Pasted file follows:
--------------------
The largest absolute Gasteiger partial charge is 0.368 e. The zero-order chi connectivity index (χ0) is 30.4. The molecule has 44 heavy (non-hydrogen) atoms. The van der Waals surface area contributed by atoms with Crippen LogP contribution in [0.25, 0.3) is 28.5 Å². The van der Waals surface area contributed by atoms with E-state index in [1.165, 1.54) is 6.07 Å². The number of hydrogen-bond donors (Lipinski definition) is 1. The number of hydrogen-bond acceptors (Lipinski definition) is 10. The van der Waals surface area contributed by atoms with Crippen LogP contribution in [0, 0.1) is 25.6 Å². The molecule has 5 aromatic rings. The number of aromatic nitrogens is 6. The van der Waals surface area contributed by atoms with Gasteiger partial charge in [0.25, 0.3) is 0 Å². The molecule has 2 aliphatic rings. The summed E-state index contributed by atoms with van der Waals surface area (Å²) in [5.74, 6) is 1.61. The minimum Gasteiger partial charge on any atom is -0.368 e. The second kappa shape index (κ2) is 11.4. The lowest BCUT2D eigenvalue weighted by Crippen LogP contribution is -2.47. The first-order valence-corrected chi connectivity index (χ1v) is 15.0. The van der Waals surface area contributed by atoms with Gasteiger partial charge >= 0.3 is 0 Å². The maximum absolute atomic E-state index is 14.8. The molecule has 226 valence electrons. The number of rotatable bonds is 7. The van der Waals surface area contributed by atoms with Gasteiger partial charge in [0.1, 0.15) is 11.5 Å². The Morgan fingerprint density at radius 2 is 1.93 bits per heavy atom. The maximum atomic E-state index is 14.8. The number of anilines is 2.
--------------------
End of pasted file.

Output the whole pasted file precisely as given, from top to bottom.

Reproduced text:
The largest absolute Gasteiger partial charge is 0.368 e. The zero-order chi connectivity index (χ0) is 30.4. The molecule has 44 heavy (non-hydrogen) atoms. The van der Waals surface area contributed by atoms with Crippen LogP contribution in [0.25, 0.3) is 28.5 Å². The van der Waals surface area contributed by atoms with E-state index in [1.165, 1.54) is 6.07 Å². The number of hydrogen-bond donors (Lipinski definition) is 1. The number of hydrogen-bond acceptors (Lipinski definition) is 10. The van der Waals surface area contributed by atoms with Crippen LogP contribution in [0, 0.1) is 25.6 Å². The molecule has 5 aromatic rings. The number of aromatic nitrogens is 6. The van der Waals surface area contributed by atoms with Gasteiger partial charge in [0.25, 0.3) is 0 Å². The molecule has 2 aliphatic rings. The summed E-state index contributed by atoms with van der Waals surface area (Å²) in [5.74, 6) is 1.61. The minimum Gasteiger partial charge on any atom is -0.368 e. The second kappa shape index (κ2) is 11.4. The lowest BCUT2D eigenvalue weighted by Crippen LogP contribution is -2.47. The first-order valence-corrected chi connectivity index (χ1v) is 15.0. The van der Waals surface area contributed by atoms with Gasteiger partial charge >= 0.3 is 0 Å². The maximum absolute atomic E-state index is 14.8. The molecule has 226 valence electrons. The number of rotatable bonds is 7. The van der Waals surface area contributed by atoms with Gasteiger partial charge in [0.1, 0.15) is 11.5 Å². The Morgan fingerprint density at radius 2 is 1.93 bits per heavy atom. The maximum atomic E-state index is 14.8. The number of anilines is 2.